Penning your wedding vows is no easy feat. Sending out wedding invitations? No problem. Choosing your wedding rings? A cinch. Finding the perfect officiant? A cake walk. Crafting an eloquent proclamation of your deep and unwavering love for your partner? Oh, God. While most of us like to think we could sit down with a nice glass of merlot and hash out our feelings on paper, it’s not all that simple. I mean, sure you could try that, but you’ll probably end up with a mess of words that sound like they belong in a teenager’s diary entry or Hallmark card—not your vows.
If you’re feeling stuck when it comes to your wedding vows, here are a few tips to get you through the writing process.
Give yourself room for error
The first step in your foray into vow-writing should be a little bit of drafting. Freewriting may not leave you with the most beautiful speech, but it’ll definitely help get the ball rolling. Answer these questions, make a list, create a vision board, do some simple word association. Whatever you can muster up, write it down.
Hunt for some inspiration
While I don’t suggest plagiarising your vows—come on, you’re better than that—getting a little inspiration from love songs, movies and/or TV never hurt anyone. Were you particularly touched by the wedding scene in the last RomCom you saw? Maybe it’s time to rewatch that one. Got a night to yourself? Watch The Bachelor or some wedding-based reality TV to spur on your creativity.
Make things personal
This is the most obvious and most necessary vow-writing tip: use your own relationship as ammo. If there were to be a highlight reel of your relationship, what would be featured? What were the game-changers? Those are the things that got you to this point, so why not let your husband or wife-to-be know.
Spotlight your favourite features about your partner
Your vows give you the opportunity to shamelessly highlight all the things you love about your partner, so I suggest really going for it. Give your significant other all the compliments they deserve. Let them know you love their sarcastic sense of humour. Give their button nose a shout out. Talk about how their sandwich-making technique changed your life for the better. Now’s the time to put it out there.
Your vows should fit your relationship
Though many couples wax nostalgic about their big day, stating that “there wasn’t a dry eye in the room” when vows were being read, that’s not the case for everyone. If you and your significant other are total goofballs, play it up. Don’t try to force the tears, just give your guests (and partner) a good laugh instead. It’s all about authenticity. Bonus: this tip should help you avoid turning to cliches.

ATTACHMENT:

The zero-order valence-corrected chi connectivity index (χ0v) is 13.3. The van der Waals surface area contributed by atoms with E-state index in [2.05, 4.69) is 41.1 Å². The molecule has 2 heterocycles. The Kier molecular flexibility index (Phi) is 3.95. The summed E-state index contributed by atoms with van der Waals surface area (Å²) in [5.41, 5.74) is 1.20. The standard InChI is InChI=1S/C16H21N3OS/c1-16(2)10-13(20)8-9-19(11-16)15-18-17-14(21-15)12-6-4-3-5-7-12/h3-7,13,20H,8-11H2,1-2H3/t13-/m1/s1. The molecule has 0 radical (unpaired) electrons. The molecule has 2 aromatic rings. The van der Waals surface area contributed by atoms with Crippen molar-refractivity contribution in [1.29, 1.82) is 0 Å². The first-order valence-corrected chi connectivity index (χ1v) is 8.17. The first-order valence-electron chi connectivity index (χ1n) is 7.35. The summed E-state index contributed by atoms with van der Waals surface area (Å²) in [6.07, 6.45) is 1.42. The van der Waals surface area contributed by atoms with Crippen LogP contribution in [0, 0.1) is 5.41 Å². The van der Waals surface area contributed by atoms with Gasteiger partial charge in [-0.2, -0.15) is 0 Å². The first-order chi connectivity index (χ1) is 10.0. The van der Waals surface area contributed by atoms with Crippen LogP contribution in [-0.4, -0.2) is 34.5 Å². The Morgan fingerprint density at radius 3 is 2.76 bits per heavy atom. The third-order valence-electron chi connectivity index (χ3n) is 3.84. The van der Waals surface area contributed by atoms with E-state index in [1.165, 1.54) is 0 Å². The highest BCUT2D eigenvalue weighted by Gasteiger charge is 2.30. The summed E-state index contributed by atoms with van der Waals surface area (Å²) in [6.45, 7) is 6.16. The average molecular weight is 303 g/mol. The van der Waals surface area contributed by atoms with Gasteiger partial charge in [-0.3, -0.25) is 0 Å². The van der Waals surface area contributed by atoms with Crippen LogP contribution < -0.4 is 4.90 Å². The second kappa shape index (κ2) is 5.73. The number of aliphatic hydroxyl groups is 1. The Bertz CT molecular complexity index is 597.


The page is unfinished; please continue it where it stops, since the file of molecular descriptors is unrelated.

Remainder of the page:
Make some actual vows
Now that you’ve painted a picture of your love and all its glory, you should probably make some real vows (you know, promises). If you’re not down to make some grand life-changing claims, don’t. Keep things simple and doable. Always hog the blankets? Maybe vow to share the duvet a little more. Can’t stop pestering your loved one about minor things? Try a vow of understanding. Whatever you’re up for, make it known.
Consult the pros
You’ve tried everything. Literally everything. You’re ready to throw in the towel and thinking: “I never told my fiancee that I was a writer, so what’s the big deal?”. If this sounds like you, turning to the experts may be your best bet. So who are these so-called “experts”? Your best option is your officiant (providing he or she is not your BFF who just got ordained online) or wedding celebrant. This is their profession, so they know pretty much every tip and trick in the book and can relieve some of that vow-writing pressure. Most couples rely on their officiants for guidance, so don’t be shy about asking for their advice. If you don’t think a sit down with officiant is for you, you can always hit the books. More than a few wedding gurus have penned books on the subject, so a quick trip to your local library couldn’t hurt.
You can always go with pre-written vows
If personalized vows are not your number one priority and the words just aren’t coming to you, you can always use the old and faithfuls. Most religions have traditional vows that have been around for ages. And you know what they say: if it ain’t broke, don’t fix it. Hint: you can always add your own flavour to these ones if you feel like they don’t fit the bill at face value. The key to all of this is to be authentic and not overload on stress. You’ve got enough to deal with in the wedding planning process and this should be the fun part.